We believe the key to understanding what Pope Francis is saying in Amoris laetitia 303 is found in Amoris laetitia 305, where he quotes section 44 of his 2013 apostolic exhortation, Evangelii gaudium: “Let us re­member that ‘a small step, in the midst of great human limitations, can be more pleasing to God than a life which appears outwardly in order, but moves through the day without confronting great difficulties.’”  
It is very clear from the Latin text of Amoris laetitia 303 that Pope Francis is describing how conscience can discern that God himself is asking for a small step in the right direction in the midst of a mass of impediments and limitations. The Holy Father is not saying that God himself is asking certain people “to continue to commit intrinsically wrong acts such as adultery or active homosexuality.” This is a most unfortunate reading of the text by Seifert. Instead Pope Francis is saying that in certain difficult situations God is asking for a “generous response” (liberale responsum), an offering (oblationem)—that is, a step in the right direction. 
What might be an example that fits in with what Pope Francis says in Amoris laetitia 303? Here is one possibility: 
Suppose there is a Catholic man who is civilly divorced from his wife in a marriage that produced no children. This man befriends an unmarried woman and sins sexually with her. He repents of his sin and does penance, but then learns that this unmarried woman is pregnant with his child. Realizing that he loves this woman, he offers to marry her to help care for the child. The woman also loves him, and she agrees to marry him. Being a Catholic, however, she realizes that she is not free to marry the man unless he receives a declaration of nullity (“an annulment”) from his prior putative marriage.  
The man agrees to apply for “the annulment,” but believes it would be best to marry the woman civilly so they can share the same household and care for the child while waiting for a declaration of nullity from the prior bond. The woman agrees to marry him in a civil ceremony even though she knows this does not correspond to the objective model of the Gospel and the Church.  
They therefore enter into a civil marriage, and they have sexual relations. Over time, they come to realize this is not correct, and their conscience tells them that they must live in continence until they may—after the hoped for declaration of nullity—enter into a true marriage. Living in continence is difficult, but they come to understand that this is the “generous response” and the offering (oblationem) God is asking of them in the midst of the concrete limitations of their present situation—even though their civil “marriage” does not correspond to the objective model of Christian marriage.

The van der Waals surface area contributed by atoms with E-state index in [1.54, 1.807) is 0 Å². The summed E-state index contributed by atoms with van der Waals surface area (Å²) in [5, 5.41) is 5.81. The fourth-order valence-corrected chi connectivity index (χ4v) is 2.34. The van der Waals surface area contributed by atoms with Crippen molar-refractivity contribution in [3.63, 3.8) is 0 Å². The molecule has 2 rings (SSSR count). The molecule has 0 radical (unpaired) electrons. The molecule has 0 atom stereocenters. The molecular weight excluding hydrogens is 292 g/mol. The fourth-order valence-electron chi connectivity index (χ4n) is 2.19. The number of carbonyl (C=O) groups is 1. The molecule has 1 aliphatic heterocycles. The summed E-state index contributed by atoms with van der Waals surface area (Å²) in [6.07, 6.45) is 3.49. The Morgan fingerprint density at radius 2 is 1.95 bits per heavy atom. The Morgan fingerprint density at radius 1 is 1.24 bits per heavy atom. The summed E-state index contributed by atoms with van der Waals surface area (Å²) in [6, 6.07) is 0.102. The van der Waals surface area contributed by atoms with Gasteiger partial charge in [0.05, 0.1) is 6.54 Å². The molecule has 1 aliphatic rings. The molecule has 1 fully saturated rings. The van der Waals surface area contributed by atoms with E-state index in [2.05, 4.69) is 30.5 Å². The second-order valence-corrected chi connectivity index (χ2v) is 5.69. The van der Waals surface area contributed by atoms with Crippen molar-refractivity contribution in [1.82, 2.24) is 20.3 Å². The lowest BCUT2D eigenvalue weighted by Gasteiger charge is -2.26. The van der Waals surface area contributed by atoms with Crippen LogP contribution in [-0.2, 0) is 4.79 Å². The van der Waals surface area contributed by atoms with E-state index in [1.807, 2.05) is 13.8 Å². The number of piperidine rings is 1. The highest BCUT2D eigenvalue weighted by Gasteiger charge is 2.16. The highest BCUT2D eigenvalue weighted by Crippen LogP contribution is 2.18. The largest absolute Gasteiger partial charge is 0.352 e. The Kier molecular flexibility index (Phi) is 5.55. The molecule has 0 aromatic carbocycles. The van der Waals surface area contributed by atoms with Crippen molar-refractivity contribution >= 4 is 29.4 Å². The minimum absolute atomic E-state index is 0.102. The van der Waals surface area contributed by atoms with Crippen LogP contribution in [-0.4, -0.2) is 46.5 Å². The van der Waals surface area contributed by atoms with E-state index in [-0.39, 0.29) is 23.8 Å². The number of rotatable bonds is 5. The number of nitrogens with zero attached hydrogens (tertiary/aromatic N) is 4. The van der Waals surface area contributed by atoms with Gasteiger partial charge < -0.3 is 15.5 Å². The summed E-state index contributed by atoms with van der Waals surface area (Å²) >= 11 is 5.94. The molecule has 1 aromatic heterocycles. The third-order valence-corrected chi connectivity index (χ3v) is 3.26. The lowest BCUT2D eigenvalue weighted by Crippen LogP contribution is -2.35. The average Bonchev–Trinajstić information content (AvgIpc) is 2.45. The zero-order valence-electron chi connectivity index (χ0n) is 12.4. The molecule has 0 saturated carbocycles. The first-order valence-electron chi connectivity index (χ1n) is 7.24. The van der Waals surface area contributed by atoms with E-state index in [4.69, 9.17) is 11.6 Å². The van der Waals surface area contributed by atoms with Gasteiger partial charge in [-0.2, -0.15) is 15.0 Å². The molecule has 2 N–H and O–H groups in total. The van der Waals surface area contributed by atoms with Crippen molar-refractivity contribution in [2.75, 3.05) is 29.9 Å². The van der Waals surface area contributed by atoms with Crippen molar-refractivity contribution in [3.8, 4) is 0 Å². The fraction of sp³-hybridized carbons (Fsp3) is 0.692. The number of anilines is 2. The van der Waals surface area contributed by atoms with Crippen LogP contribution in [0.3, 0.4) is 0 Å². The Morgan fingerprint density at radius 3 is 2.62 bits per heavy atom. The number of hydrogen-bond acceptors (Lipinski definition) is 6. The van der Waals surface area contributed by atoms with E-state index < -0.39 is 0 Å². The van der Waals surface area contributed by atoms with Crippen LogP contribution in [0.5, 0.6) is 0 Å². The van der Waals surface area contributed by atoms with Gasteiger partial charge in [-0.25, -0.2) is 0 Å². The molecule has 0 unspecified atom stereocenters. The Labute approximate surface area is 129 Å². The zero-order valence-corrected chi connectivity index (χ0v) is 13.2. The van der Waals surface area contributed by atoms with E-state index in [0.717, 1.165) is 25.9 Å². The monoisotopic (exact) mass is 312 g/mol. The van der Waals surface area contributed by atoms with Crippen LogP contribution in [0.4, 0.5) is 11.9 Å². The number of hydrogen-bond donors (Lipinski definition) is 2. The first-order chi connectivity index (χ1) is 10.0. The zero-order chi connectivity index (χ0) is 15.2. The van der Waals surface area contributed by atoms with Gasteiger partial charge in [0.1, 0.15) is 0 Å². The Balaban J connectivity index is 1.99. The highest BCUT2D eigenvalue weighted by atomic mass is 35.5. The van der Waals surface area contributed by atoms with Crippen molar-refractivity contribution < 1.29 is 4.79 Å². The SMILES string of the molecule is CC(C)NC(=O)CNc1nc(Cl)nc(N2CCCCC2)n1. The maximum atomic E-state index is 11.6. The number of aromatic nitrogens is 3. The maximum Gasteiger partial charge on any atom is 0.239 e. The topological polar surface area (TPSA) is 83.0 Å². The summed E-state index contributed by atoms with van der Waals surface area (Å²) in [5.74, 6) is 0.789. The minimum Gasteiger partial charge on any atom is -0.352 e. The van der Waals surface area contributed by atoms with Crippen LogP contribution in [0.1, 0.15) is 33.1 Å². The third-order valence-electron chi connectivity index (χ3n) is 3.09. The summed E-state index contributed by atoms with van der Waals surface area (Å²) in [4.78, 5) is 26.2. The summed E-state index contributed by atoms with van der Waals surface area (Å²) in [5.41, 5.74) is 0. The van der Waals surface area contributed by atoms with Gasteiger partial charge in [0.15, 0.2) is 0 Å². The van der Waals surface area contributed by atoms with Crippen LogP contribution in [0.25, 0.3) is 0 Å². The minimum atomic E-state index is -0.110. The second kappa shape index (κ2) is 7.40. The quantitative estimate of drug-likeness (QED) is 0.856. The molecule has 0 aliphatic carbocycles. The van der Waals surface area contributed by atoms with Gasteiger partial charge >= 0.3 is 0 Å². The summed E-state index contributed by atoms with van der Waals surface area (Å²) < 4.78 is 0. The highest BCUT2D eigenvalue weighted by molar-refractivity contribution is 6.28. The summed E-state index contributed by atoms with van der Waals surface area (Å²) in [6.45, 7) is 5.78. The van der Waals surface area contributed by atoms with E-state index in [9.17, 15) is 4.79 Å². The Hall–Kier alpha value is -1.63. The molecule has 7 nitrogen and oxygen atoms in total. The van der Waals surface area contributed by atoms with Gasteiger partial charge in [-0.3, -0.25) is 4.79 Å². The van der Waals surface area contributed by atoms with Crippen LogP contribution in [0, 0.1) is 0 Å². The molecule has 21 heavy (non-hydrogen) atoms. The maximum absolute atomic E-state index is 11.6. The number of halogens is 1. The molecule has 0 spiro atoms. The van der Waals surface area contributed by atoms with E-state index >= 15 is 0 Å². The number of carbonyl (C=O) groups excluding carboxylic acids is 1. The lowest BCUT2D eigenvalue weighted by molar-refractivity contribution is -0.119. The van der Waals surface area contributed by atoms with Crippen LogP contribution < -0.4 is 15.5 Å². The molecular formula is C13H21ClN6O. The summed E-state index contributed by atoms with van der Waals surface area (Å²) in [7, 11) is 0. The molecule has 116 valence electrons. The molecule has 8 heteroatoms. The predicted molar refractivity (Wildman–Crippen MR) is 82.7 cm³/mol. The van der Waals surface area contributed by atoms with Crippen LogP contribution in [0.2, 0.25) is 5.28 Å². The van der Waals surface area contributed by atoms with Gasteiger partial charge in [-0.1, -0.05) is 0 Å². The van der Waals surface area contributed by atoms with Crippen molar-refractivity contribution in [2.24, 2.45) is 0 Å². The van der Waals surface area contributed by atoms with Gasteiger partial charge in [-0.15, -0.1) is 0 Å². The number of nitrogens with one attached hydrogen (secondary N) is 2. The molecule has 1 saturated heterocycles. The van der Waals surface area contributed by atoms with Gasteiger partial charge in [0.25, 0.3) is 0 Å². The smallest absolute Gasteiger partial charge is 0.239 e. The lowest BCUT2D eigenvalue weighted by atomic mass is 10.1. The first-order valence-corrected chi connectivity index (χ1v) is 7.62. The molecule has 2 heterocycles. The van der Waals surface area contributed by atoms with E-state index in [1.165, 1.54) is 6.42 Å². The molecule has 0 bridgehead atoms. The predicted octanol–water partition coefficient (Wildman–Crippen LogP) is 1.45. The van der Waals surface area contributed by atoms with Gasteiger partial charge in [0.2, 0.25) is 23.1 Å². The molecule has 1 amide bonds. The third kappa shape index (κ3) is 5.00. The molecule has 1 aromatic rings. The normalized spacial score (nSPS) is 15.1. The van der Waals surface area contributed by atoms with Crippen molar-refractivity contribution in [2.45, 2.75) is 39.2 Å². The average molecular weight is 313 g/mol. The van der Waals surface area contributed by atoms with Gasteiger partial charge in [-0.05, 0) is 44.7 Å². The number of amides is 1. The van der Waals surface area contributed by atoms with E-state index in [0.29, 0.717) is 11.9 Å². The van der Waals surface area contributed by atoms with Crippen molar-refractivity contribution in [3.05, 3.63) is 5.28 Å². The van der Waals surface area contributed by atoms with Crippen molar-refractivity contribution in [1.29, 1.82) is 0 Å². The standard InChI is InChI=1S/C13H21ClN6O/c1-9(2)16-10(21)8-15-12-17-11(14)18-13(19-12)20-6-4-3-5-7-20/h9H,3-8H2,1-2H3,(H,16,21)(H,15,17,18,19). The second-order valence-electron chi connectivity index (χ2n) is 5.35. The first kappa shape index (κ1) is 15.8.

We believe that this example fits in perfectly with the actual words of Pope Francis in Amoris laetitia 303. Many other examples could surely be given; on this, we have the assurance of parish priests we have consulted, who can cite numerous examples from their pastoral experience. In Amoris laetitia 303, Pope Francis offers reflections that are compassionate, realistic, and absolutely faithful to the moral doctrine of the Church. We believe he wishes pastors to help people form their consciences correctly and rely on the grace of God to help them discern what is the offering God is asking of them—even in the midst of the impediments and limitations of their present situation. 
Robert L. Fastiggi PhD is Professor of Systematic Theology at Sacred Heart Major Seminary, Detroit. Dawn Eden Goldstein STD is Assistant Professor of Dogmatic Theology at Holy Apostles College and Seminary in Cromwell, Connecticut. This article has been republished from the Vatican Insider blog at La Stampa under a Creative Commons licence. 
[1]See “Nota del Arzobispado de Granada,”
https://www.archidiocesisgranada.es/index.php/noticias/nota-del-arzobispado-de-granada-2. In this statement, Archbishop Martínez mentions a German article published by Seifert in 2016 that was also very critical of Amoris laetitia. After that article, Seifert stopped teaching but retained his position until the second article was published.   
[2] Josef Seifert, “Does Pure Logic Threaten to Destroy the Entire Moral Doctrine of the Catholic Church?,” Aemaet,
[3] The 25 page document entitled correctio filialis can be found at: http://www.correctiofilialis.org/wp-content/uploads/2017/08/Correctio-filialis_English.pdf   
[4] E. Christian Brugger, “Five Serious Problems with Chapter Eight of Amoris Laetitia” Catholic World Report (April 16, 2016):
[5] Eduardo Echeverria, “Chapter 8 of Amoris Laetitia and St. John Paul II” Catholic World Report (April 9, 2016):
[6] See Acta Apostolicae Sedis 108 (2016), 435. 
[7] Even the term “ideal” in English can mean a standard of excellence or model to follow. Brugger and Echeverria, however, seem to limit “ideal” to only one meaning.


September 28, 2017

The death of Playboy magnate Hugh Hefner today is a reminder that pornography “came out” into the mainstream of society in the middle of last century. And if Playboy magazine had pretensions to “class” compared with the offerings of the internet today, it nevertheless established the precedent that it was a perfectly acceptable thing for middle-class men to consume images of women for sexual pleasure. Today, this type of consumption can become a habit, an addiction, even for teenagers, thanks to the ease of access online.
By coincidence, Zac Alstin had already written an article in which he applies his philosophical mind to the problem of addiction and to porn addiction in particular. On a positive note, he describes an online community dedicated to abstaining from porn and related behaviour. They are the “first generation of those who went through their teenage years with the existence of high-speed internet porn”. The group is neither religious nor moral but members have discovered for themselves the importance of virtue. What a pity that Hugh Hefner never seems to have made that discovery.
Also of note today is an article by a scholar of Asian affairs surveying the rise and fall of Myanmar State Counsellor Aung San Suu Kyi in international estimation. If you are finding it hard to understand how a woman who was regarded as a saint until quite recently has suddenly become the opposite, read Andrew Selth’s detailed analysis.

Carolyn Moynihan

Deputy Editor,